A little further south, Jon and Sansa hold court in Winterfell in preparation for the Night King. Jon speaks about looking for dragonglass, sending the wildlings to defend Eastwatch-By-The-Sea, and training the women and children to fight as well. Of course there is dissent from salty-ass Lord Glover, but Lady Lyanna Mormont sets him straight. While Jon didn’t have to defend himself at that point, I will say that it was pretty consistent for his character. He was the one who had a sword made for Arya and he fell in love with Ygritte in part because of her tenacity and ability to fight. Of course, he still feels as if he has to protect the women in his life - including Ygritte - and it shows through his interactions with Sansa, but I don’t think that desire is because he doesn’t think they can’t protect themselves. It’s because he loves and feels a responsibility for them.
While Jon and Sansa do love each other, they still clash, which is shown when Sansa suggests that they take Last Hearth and Karhold from the Umbers and Karstarks for their loyalty to Ramsay Bolton. Jon disagrees because he feels that both the Umbers and Karstarks have paid for those crimes, and ends up having the new heads of those houses, Ned Umber and Alice Karstark to re-pledge their loyalty to House Stark. While I do understand Sansa’s anger at their betrayal and her desire for revenge, I also understand Jon’s thinking. For one, it was a very Ned move, and for another, we can’t be dividing the North and sowing discord when THE NIGHT KING IS AT THE FIST OF THE FIRST MEN WHICH I REALIZE WE DON’T KNOW AT THIS POINT BUT GUYS THIS IS SERIOUS.
The thing I do appreciate about this scene between Jon and Sansa, and the one after it, is that while they may disagree and become frustrated with each other, those disagreements don’t seem to have a lasting damage on their relationship. They trust and love each other and want each other to do well. In a lot of moments Sansa is wrong about what to do, and in others Jon is wrong. There are a lot of parallels between Jon/Sansa and Ned/Catelyn that I appreciate, and it came up a lot for me in this episode. They’re going to need to keep their relationship strong in order to defeat not only the white walkers, but Cersei, who wants them to swear fealty to her, and Littlefinger who is still around for some reason.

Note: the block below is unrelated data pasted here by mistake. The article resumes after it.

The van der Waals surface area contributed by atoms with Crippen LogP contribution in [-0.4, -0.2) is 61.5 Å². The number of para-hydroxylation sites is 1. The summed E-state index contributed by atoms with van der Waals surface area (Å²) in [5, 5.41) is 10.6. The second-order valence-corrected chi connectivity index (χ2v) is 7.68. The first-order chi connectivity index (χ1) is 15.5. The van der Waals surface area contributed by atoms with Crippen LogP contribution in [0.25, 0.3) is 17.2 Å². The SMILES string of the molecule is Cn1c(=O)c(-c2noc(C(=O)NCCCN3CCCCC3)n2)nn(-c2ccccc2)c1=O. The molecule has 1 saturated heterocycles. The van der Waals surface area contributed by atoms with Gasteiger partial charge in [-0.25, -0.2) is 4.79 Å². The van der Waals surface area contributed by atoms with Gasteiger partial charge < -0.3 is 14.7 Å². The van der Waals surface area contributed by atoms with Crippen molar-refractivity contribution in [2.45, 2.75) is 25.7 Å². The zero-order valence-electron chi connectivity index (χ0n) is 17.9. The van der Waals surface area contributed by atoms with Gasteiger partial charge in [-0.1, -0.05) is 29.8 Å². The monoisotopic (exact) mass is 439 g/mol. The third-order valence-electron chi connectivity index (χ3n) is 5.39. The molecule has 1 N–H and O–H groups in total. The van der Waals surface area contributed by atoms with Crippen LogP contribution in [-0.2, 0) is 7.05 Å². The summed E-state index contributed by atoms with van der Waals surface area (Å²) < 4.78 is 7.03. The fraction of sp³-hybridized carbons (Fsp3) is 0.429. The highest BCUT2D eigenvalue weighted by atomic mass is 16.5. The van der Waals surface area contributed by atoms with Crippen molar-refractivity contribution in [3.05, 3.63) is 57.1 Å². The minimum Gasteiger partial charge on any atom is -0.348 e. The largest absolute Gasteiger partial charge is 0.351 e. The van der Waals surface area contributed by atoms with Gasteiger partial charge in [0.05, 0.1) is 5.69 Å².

While we do get a small reprieve with Brienne training Pod and Tormund still flirting with Brienne, we also get Littlefinger, smirking in the background, trying to sow seeds of distrust between Sansa and Jon, and to get back on Sansa’s good side. Before this episode I was a little worried that it would work, but now I see that she’s basically just putting up with him for the Lords of the Vale. I do wish Littlefinger would get some perspective though, because he’s in the North to get the Iron Throne and Sansa but you can’t have the Iron Throne or Sansa if you're the icy undead.
Also in the North are Sandor Clegane and the Brotherhood Without Banners. On their way up they stop at a house we’d been to before during the Adventures of Arya and the Hound, and Clegane recognizes it as the house of a man and his daughter who he stole from. At this point, the man and daughter are dead, the father having killed them both because they were starving. Clegane has some guilt about that, and even apologizes to them when burying them (which NO, burn the bodies PLEASE). He also is coaxed into looking into the flames by Thoros. The first thing he sees in the fire is ice - which is a great tie into the overarching theme of the story - but he also sees the Wall, Eastwatch-By-The-Sea, and that the white walkers are passing the Fist of the First Men. He is finally convinced that Winter is Coming.
You know who doesn’t realize Winter is Coming? Cersei.